Braconid Wasps are small parasitoid wasps (Wasps whose larvae grow inside the bodies of a living animal host) targeting a variety of Insect and Spider species. They are unusual in that they will lay multiple eggs within the same host (most parasitoid Wasps lay a single egg on each host), thereby allowing multiple larvae to mature within a large host, which is not necessarily killed in the process. Braconid Wasps are often fearsome in appearance, but are other than to targeted host species as they lack stings. Members of the Subfamily Rogadinae target the caterpillars of Butterflies and Moths, always killing and mummifying the caterpillar in the process.
In a paper published in the journal ZooKeys on 24 July 2014, Khuat Dang Long of the Institute of Ecology & Biological Resources at the Vietnam Academy of Science & Technology describes four new species of Braconid wasps from Vietnam. All are placed in the Rogadinid genus Iporhogas, which has five previously described species from east Asia and one from Africa.
The first new species is named Iporhogas albilateralis, meaning ‘white-sided’, a reference to its colouration. Iporhogas albilateralis is named from three female specimens, one collected from bushes Tam Dao in the northeast of the country, one from a garden on Phu Quoc Island in the south and one from a fruit orchard in Yen Thuy in the northwest. This is a 6.1 mm Braconid Wasp, yellow and black in colour but with distinctive white sides to its abdomen.
Iporhogas albilateralis, female. Long (2014).
The second new species is named Iporhogas contrastus, meaning ‘opposite’, referring to the contrasting colours on its body. Iporhogas contrastus is named from three specimens, one from an orchard in Tan Sonin northwest Vietnam, one from a forest in Lai Nhi Thang, also in the northwest of the country, and one from a forest in Rao An in the north-central part of the country. This is a 6.1 mm Braconid Wasp, with yellow foreparts and black and white hindparts.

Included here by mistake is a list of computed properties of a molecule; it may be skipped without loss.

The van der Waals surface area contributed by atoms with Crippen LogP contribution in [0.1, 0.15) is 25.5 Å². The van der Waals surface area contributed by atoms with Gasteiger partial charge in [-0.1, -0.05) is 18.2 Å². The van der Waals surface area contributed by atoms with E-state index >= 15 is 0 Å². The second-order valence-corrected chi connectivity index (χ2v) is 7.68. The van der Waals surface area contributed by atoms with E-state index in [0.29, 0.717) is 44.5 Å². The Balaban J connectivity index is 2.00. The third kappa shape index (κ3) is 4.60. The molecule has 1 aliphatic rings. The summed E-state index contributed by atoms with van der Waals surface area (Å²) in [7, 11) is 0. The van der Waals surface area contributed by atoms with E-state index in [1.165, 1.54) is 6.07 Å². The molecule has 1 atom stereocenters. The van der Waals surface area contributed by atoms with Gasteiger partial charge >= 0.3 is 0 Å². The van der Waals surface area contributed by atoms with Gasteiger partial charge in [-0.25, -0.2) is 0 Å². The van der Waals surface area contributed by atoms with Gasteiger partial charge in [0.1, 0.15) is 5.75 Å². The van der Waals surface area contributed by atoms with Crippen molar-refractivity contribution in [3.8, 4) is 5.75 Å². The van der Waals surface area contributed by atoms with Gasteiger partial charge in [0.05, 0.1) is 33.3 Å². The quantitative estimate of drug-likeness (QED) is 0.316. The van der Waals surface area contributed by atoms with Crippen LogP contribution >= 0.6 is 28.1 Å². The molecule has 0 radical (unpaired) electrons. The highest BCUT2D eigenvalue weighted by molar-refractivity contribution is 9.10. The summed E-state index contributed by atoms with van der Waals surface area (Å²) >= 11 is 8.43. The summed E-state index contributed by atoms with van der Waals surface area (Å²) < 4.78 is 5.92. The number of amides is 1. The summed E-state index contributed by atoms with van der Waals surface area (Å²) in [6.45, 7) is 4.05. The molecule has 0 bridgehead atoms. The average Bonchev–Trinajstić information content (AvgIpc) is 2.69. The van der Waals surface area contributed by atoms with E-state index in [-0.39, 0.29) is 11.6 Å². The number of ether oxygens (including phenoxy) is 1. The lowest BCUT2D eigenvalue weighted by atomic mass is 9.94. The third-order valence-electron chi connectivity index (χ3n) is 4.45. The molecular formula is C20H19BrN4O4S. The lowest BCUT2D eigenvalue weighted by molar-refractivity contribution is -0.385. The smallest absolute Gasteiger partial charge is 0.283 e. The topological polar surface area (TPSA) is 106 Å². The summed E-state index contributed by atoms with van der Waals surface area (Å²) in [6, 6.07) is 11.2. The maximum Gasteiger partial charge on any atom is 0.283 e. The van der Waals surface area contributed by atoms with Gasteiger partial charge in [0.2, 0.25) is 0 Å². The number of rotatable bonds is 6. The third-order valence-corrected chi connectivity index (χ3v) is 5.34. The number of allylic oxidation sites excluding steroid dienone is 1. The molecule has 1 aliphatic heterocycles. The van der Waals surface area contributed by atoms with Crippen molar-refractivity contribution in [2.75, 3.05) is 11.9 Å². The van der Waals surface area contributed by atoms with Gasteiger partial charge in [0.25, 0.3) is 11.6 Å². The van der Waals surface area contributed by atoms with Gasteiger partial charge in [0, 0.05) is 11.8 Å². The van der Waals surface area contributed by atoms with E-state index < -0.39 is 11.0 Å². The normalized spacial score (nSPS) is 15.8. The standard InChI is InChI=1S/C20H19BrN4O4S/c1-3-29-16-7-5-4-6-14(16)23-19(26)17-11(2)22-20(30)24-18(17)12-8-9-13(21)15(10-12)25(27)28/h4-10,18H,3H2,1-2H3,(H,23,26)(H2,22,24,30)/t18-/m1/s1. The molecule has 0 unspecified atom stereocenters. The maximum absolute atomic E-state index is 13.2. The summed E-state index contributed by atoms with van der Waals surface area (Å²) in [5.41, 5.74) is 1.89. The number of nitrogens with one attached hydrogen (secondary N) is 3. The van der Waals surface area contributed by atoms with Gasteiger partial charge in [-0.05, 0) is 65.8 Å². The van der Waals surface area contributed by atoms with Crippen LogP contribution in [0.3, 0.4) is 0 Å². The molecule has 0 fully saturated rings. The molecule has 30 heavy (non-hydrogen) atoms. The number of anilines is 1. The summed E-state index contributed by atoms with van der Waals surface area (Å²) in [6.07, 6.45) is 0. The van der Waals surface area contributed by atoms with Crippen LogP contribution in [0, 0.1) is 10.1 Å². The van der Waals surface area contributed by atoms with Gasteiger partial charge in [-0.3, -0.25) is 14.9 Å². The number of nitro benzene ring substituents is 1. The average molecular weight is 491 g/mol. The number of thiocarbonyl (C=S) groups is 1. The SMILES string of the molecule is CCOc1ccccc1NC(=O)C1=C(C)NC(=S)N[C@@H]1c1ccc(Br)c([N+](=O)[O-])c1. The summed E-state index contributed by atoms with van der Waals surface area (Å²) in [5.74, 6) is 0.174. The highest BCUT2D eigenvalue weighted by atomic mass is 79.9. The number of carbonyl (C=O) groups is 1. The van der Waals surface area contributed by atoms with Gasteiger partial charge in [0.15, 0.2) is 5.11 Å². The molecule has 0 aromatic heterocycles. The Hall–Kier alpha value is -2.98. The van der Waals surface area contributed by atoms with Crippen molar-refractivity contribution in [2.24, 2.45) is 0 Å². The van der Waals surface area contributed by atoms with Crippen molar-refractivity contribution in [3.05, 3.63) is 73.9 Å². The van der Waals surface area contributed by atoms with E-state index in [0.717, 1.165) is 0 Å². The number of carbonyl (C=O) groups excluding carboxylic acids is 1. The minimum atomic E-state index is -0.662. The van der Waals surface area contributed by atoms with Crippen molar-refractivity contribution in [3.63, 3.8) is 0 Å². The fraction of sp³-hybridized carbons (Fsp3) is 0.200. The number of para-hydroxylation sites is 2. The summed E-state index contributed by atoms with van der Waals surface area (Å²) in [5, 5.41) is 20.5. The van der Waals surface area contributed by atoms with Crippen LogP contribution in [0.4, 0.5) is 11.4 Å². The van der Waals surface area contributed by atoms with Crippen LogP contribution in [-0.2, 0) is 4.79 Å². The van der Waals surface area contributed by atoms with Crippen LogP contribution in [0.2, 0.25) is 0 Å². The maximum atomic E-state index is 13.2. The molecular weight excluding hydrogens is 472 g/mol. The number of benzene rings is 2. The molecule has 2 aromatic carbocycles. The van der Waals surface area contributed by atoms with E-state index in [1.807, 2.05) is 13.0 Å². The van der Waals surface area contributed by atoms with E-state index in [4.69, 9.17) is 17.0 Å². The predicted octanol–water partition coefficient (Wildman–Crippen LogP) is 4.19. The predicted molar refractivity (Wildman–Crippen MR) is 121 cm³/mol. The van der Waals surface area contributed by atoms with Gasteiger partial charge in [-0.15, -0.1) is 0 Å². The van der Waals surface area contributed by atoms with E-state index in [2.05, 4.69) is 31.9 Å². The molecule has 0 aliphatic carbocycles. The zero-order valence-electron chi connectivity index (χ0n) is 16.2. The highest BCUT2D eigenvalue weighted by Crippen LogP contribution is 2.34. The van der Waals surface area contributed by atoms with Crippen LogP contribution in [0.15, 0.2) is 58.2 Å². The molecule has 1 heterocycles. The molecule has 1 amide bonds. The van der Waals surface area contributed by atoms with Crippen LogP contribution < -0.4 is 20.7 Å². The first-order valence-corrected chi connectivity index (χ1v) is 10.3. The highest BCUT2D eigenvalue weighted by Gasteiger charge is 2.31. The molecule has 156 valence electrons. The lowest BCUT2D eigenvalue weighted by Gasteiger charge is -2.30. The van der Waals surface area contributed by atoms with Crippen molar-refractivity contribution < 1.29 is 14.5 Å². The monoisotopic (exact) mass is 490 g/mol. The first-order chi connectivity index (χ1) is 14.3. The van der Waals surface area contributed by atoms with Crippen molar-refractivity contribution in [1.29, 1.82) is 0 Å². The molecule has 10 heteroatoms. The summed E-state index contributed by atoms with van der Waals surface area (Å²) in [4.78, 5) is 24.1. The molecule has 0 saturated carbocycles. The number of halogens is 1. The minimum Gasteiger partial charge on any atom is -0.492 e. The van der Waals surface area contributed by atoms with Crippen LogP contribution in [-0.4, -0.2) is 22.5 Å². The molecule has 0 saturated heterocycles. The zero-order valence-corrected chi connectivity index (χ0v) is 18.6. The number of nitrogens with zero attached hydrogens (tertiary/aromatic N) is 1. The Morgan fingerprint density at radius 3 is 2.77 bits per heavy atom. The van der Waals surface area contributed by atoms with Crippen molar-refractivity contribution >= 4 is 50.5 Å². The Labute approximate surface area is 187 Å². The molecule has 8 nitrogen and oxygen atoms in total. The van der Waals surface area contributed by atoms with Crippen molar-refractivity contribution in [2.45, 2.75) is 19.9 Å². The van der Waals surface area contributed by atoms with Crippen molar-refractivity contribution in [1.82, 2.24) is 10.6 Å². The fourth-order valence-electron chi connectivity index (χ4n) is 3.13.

Iporhogas contrastus, female. Long (2014).
The third new species is named Iporhogas simulatus, meaning ‘imitate’ or ‘copy’, due to its close resemblance to the previously described Iporhogas guangxiensis. Iporhogas simulatus is described from a single female specimen collected from a forest in A Roang in central Vietnam. It is a 7.5 mm Braconid Wasp, yellow in colour with a black and white abdomen.
Iporhogas simulatus, female. Long (2014).
The final new species is named Iporhogas tricoloratus, three-coloured. Iporhogas tricoloratus is described from one female specimen collected from a forest in the Phong Nha-Ke Bang National Park in north-central Vietnam, and ten males from across the north of the country. The female is 6.3 mm in length, the males range from 4.5 to 5.2 mm. The species is yellow with a white abdomen with a large brown spot on the dorsal (top) surface and brown rear legs.
Iporhogas tricoloratus, female. Long (2014).
Braconid Wasps are small parasitic Wasps which can typically lay several eggs on a large host species (typically another Insect or Spider). The larval Wasps grow inside the host, before emerging to pupate on its...
Braconid Wasps are parasitoid Wasps (i.e. Wasps whose larvae mature inside the living bodies of other insects, which generally die as a result) related to the more familiar Ichneumon Wasps, but much smaller. They have a formidable appearance, but are in fact...
Braconid Wasps are parasitoid Wasps (i.e. Wasps whose larvae mature inside the living bodies of other insects, which generally die as a result) related to the more familiar Ichneumon Wasps, but much smaller. They have a formidable appearance, but are in fact stingless, making them harmless to non-host species. There are about...
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